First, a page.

It’s his insights in trading that have earned him respect in the industry. “I can’t imagine being 28 and having the depth and vision that he has,” says Cem Karsan, founder and senior managing partner of Aegea Capital Management in Chicago. Michael Green, chief strategist at hedge fund Logica Capital in Los Angeles, calls him a “very talented, smart kid.”
SOME 50 MINUTES by car from the Hamptons, a roosting place for Wall Street billionaires, lies the Long Island town of Brentwood, a hot spot for a different crowd. With a population of about 61,000, Brentwood has long been a hive of illegal immigration and gang violence. “There are areas in Brentwood where there are Crips, Bloods, MS‑13,” says Esther Lewis, a local pastor. In 2017, standing in front of a blue phalanx of police officers, President Trump made a controversial speech in Brentwood about gang violence among immigrants.
As a teenager, Sidial was beaten up on occasion and even shot at once, though he says he escaped injury. “It was a tough neighborhood,” says his mother, Ruth Sidial, 62. “I was at work most of the time. He used to go to Timberline Park in Brentwood, where there’s lots of drugs and gun violence going on. He’d play basketball.”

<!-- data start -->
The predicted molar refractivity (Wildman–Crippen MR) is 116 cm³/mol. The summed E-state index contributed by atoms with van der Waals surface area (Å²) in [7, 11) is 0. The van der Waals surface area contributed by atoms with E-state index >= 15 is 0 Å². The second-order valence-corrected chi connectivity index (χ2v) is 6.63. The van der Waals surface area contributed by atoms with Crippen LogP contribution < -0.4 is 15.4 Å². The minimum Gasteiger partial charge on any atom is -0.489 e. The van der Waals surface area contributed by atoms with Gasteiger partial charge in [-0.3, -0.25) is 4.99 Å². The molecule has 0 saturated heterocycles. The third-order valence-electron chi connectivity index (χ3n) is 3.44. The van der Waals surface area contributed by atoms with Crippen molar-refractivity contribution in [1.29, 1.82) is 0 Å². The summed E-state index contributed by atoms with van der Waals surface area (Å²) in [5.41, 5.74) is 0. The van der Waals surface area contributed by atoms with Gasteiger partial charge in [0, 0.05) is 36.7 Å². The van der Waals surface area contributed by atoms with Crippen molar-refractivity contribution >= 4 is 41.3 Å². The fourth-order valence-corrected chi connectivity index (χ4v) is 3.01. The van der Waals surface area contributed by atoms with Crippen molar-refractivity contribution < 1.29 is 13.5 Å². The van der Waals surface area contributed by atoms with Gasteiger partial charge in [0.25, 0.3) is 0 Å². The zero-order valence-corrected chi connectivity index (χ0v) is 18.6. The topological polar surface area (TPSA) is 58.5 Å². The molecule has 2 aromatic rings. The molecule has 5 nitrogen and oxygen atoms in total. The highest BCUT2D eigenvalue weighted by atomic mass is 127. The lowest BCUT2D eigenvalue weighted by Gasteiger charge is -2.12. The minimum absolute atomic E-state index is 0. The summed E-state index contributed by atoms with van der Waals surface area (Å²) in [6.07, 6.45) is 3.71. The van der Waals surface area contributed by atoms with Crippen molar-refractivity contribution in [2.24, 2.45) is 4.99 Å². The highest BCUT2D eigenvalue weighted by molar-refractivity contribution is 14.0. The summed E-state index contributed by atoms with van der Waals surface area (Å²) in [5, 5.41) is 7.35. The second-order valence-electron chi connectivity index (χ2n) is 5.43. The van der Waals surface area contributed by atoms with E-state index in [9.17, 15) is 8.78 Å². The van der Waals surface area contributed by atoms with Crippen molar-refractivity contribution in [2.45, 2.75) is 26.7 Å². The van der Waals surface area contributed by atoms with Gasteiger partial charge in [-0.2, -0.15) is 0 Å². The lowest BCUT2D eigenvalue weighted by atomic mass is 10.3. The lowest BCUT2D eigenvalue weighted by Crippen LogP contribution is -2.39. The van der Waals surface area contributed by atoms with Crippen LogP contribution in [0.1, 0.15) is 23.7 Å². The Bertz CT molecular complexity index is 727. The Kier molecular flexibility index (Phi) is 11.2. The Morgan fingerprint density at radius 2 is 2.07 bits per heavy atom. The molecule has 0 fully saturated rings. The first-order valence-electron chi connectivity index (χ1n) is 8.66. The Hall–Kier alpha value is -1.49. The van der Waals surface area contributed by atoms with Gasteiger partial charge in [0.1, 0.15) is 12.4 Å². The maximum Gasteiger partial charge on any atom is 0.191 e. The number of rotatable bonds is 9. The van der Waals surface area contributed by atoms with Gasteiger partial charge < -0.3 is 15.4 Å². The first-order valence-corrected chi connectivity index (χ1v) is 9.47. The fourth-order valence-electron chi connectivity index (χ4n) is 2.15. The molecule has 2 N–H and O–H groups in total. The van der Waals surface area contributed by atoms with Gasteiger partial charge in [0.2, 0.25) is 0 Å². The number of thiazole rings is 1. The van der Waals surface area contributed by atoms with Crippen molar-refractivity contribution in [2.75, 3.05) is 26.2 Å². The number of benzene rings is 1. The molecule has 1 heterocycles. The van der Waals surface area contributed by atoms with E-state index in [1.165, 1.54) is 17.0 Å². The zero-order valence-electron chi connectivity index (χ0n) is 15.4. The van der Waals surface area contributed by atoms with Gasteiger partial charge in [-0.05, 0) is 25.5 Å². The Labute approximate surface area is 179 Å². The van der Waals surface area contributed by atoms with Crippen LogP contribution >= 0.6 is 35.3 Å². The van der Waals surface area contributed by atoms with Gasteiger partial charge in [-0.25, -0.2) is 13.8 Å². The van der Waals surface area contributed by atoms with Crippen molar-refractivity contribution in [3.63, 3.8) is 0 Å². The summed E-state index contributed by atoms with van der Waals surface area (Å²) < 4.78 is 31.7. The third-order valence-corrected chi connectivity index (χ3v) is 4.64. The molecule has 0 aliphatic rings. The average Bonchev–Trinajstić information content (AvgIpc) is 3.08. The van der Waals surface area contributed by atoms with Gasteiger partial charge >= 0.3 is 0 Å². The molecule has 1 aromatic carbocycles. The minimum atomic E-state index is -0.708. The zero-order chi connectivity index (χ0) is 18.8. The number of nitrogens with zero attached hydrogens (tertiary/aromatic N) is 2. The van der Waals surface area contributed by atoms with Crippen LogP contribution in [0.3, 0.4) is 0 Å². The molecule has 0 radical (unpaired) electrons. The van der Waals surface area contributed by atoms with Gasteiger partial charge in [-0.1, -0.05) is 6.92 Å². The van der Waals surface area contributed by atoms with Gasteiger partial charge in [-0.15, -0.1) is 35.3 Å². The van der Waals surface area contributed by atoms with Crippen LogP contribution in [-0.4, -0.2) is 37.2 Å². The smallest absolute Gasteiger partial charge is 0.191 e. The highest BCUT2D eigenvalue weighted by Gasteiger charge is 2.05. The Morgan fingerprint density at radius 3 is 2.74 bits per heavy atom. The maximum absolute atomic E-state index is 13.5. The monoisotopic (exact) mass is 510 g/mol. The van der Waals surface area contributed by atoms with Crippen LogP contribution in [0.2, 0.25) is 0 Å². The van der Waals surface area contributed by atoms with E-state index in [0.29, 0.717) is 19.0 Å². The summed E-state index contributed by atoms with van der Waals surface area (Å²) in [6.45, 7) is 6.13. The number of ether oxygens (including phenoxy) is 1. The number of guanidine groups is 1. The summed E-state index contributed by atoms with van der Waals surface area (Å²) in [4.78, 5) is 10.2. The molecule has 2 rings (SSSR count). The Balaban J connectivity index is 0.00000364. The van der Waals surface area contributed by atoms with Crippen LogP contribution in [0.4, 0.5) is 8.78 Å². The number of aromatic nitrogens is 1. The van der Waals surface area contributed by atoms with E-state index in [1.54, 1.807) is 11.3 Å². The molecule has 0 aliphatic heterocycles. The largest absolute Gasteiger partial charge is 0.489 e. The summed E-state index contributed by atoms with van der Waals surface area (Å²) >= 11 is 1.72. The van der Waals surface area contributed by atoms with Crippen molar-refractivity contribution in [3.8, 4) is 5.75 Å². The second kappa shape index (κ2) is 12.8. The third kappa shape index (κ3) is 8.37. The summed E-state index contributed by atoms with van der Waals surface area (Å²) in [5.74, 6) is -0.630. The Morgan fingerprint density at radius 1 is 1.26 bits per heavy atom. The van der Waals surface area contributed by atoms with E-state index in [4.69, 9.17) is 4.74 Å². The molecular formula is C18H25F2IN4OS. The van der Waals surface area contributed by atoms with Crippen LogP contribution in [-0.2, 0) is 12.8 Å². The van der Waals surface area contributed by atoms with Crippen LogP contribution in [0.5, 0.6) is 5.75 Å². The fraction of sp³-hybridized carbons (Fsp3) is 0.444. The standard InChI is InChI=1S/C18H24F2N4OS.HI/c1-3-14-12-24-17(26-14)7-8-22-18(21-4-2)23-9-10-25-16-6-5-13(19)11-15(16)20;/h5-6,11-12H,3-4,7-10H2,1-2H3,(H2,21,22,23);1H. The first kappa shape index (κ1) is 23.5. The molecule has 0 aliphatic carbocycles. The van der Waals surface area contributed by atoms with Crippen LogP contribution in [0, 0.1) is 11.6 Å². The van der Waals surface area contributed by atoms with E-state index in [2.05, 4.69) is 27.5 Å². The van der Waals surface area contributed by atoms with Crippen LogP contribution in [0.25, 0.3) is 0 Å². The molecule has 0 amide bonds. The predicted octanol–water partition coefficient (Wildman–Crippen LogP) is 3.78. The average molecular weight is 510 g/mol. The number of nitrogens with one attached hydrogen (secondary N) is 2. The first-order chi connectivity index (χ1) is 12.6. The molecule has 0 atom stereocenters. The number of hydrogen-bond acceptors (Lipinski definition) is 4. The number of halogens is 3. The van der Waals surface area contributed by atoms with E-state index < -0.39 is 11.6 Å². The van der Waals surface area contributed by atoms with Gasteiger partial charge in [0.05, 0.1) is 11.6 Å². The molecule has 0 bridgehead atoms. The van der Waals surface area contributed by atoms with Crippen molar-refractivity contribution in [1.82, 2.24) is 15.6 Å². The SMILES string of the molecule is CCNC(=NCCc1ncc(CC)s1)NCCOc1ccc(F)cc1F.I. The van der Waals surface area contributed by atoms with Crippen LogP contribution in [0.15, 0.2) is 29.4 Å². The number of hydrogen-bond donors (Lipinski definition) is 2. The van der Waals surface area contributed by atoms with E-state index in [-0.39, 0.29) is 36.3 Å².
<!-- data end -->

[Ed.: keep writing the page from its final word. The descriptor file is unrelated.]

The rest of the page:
Sidial’s father was largely absent from his life after his parents separated. Immigrants from Trinidad and Tobago, they’d followed a relative to the U.S. and were married shortly afterward. They never had much money. “We never took trips,” Ruth says. “I had to watch the food. We didn’t have extra.”
A stellar student who dressed “meticulously,” his mother says, Sidial exhibited a flair for self-presentation that he maintains today. “I’ve never seen anyone study that much,” says the pastor Lewis, who’s known Sidial since he was a teenager. “Most people take a break. He studied and studied.”
At nearby Suffolk County Community College, Sidial majored in accounting while working part time at places such as Home Depot. After two years, he won a scholarship to Long Island University, which would be on no one’s list of springboards to Wall Street if billionaire hedge fund manager Ray Dalio weren’t an alumnus.